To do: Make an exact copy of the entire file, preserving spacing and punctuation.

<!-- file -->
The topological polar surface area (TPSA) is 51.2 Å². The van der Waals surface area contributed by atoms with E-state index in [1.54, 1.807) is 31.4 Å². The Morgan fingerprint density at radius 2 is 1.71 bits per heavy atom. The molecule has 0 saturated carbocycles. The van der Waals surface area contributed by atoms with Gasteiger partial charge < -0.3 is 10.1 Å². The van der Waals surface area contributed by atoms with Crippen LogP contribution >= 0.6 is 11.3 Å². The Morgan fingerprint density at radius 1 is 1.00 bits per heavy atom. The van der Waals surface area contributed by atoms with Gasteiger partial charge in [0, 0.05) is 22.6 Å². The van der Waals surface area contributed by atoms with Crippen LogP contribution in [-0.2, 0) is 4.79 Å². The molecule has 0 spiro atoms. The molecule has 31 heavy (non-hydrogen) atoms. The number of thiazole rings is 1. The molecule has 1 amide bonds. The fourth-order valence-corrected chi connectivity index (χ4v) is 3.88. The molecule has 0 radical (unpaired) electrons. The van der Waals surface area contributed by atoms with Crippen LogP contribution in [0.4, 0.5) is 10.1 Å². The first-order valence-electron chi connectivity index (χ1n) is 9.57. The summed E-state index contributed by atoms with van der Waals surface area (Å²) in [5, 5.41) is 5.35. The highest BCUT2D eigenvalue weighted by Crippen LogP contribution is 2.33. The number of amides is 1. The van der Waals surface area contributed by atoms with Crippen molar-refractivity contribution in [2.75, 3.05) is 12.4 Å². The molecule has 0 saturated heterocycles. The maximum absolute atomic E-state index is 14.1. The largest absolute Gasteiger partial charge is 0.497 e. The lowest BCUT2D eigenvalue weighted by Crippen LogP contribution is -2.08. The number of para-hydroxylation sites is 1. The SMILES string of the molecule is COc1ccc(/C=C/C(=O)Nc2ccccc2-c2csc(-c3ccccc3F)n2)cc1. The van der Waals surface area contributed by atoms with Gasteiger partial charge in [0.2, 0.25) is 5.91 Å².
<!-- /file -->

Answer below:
The topological polar surface area (TPSA) is 51.2 Å². The van der Waals surface area contributed by atoms with E-state index in [1.54, 1.807) is 31.4 Å². The Morgan fingerprint density at radius 2 is 1.71 bits per heavy atom. The molecule has 0 saturated carbocycles. The van der Waals surface area contributed by atoms with Gasteiger partial charge < -0.3 is 10.1 Å². The van der Waals surface area contributed by atoms with Crippen LogP contribution >= 0.6 is 11.3 Å². The Morgan fingerprint density at radius 1 is 1.00 bits per heavy atom. The van der Waals surface area contributed by atoms with Gasteiger partial charge in [0, 0.05) is 22.6 Å². The van der Waals surface area contributed by atoms with Crippen LogP contribution in [-0.2, 0) is 4.79 Å². The molecule has 0 spiro atoms. The molecule has 31 heavy (non-hydrogen) atoms. The number of thiazole rings is 1. The molecule has 1 amide bonds. The fourth-order valence-corrected chi connectivity index (χ4v) is 3.88. The molecule has 0 radical (unpaired) electrons. The van der Waals surface area contributed by atoms with Crippen LogP contribution in [0.4, 0.5) is 10.1 Å². The first-order valence-electron chi connectivity index (χ1n) is 9.57. The summed E-state index contributed by atoms with van der Waals surface area (Å²) in [5, 5.41) is 5.35. The highest BCUT2D eigenvalue weighted by Crippen LogP contribution is 2.33. The number of amides is 1. The van der Waals surface area contributed by atoms with Crippen molar-refractivity contribution in [2.75, 3.05) is 12.4 Å². The molecule has 0 saturated heterocycles. The maximum absolute atomic E-state index is 14.1. The largest absolute Gasteiger partial charge is 0.497 e. The lowest BCUT2D eigenvalue weighted by Crippen LogP contribution is -2.08. The number of para-hydroxylation sites is 1. The SMILES string of the molecule is COc1ccc(/C=C/C(=O)Nc2ccccc2-c2csc(-c3ccccc3F)n2)cc1. The van der Waals surface area contributed by atoms with Gasteiger partial charge in [0.2, 0.25) is 5.91 Å².